The tape "owner" assumption is that as the backup is encrypted then it does not matter what the "third party" does with the tape provided it's available if and when required by the owner organisation.
They do not think, as a lot of backup encryption system designers also appear not to, about either "attacks in depth" or about how "Traffic analysis" methods might be applied to the "deltas" of the backups when mapped onto a time line of known events about the target "owner".
Secondly think about SAN and NAS systems with their "snap-shot" modes. They provide a very fine grained set of deltas so even if the volume is encrypted you will be able to roll backwards and forwards easily almost on a file by file basis. And due to efficiency only the key used for the individual file blocks can be changed.
A lot of "full" backup tapes start with almost "time invariant" system files (which are likley to be known quiet accuratly to an attacker) so a simple examination would reveal if the same encryption key had been used from one backup to another (very bad but happens).
The backups then tend to follow exactly the same file system walk each time (so the same files tend to be in the same place each time).
Worse the information about which individual backup tape file and what it relates too, is often recorded in plaintext as part of the tape header etc to aid use in recovery...
Even not having usefull plaintext knowing such things as when the company starts it's financial year end might easily reveal which part of the tape(s) covers the finance dept server etc etc.
A sudden change in the areas known to be used by marketing would be an early indicator of a new campaign and possibly product. Finding this area would be a simple case of rolling back wards from a previous campaign.
With each delta more and more information about what is where on the backups etc will leak from simple "traffic analysis".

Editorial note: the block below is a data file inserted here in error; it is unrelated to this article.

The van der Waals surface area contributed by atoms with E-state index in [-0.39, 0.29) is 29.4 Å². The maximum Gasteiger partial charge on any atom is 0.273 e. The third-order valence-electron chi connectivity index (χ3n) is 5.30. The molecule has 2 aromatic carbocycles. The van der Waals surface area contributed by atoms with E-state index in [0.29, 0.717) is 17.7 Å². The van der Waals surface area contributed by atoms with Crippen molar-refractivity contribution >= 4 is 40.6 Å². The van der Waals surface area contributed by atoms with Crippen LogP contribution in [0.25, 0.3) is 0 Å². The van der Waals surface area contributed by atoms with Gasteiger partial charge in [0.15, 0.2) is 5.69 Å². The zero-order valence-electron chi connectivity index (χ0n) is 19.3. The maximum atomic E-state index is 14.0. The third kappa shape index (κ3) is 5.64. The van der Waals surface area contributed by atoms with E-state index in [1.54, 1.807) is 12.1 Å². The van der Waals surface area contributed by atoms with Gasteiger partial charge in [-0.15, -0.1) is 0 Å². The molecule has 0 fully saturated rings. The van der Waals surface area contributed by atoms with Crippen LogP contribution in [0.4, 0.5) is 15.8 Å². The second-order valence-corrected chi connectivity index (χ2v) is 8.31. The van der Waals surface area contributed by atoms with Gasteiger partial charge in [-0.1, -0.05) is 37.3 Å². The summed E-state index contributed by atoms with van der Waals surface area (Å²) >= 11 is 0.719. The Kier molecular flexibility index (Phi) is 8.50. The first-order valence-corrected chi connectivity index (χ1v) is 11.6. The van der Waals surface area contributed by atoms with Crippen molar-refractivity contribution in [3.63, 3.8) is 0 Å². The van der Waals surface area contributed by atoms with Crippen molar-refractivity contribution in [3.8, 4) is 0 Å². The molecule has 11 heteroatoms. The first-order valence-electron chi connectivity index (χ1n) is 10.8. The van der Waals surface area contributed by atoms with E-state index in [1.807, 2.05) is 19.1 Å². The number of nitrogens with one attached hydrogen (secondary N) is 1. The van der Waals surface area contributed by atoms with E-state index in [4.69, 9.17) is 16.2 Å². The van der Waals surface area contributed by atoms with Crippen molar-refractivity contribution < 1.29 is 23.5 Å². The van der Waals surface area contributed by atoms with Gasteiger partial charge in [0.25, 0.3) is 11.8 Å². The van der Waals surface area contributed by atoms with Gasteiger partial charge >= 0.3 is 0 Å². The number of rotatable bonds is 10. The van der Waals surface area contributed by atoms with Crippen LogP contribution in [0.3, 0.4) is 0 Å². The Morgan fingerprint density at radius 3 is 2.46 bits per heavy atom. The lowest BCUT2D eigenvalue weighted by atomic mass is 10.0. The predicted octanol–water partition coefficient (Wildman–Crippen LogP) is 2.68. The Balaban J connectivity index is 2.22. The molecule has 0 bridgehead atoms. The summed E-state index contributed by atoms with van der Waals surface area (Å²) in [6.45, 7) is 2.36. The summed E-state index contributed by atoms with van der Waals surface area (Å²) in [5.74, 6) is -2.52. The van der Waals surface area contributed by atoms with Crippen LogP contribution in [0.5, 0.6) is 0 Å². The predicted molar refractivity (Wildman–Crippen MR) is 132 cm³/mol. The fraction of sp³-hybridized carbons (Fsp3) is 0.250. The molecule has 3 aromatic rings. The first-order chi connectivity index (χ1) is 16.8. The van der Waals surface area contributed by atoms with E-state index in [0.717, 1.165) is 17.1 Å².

Once the various sections are mapped out just monitoring the size of changes is going to provide usefull intel.
So much so that it might reduce the information required for a direct attack to knowing not much more than the text of a letter, and which person typed it up and having a delta or snapshot from the night before and the night after might be all you need to start a known plaintext attack (often possible as due to speed the encryption actually used is effectivly a stream system in older solutions).
I could go on but the simple fact is that a lot of the systems I have looked at are vulnerable in one way or another to "traffic analysis" on their backups and most definatly on SAN/NAS snapshots.
Security of information on storage systems is a very very hard problem when you start looking at it from a slightly higher level than just a one off image of data.
Things like metadata and invariant scripts aide the attacker, and applying traffic analysis methods elicits quite a lot of information.
Doing daft things like using the same key to back up internal only servers with others that have public data storage (mail servers etc) aid attackers by enabaling chosen plaintext attacks.
Oh and if you examin your backup tapes and discover that an attack in depth is possible due to key reuse or it effectivly uses stream encryption then go and find another solution pronto...
Posted by: Clive Robinson at October 11, 2008 1:04 AM"
We are of course open for a discussion. Probably it's a good idea to open a blog for this subject. Readers are invited to send me your thoughts by e-mail.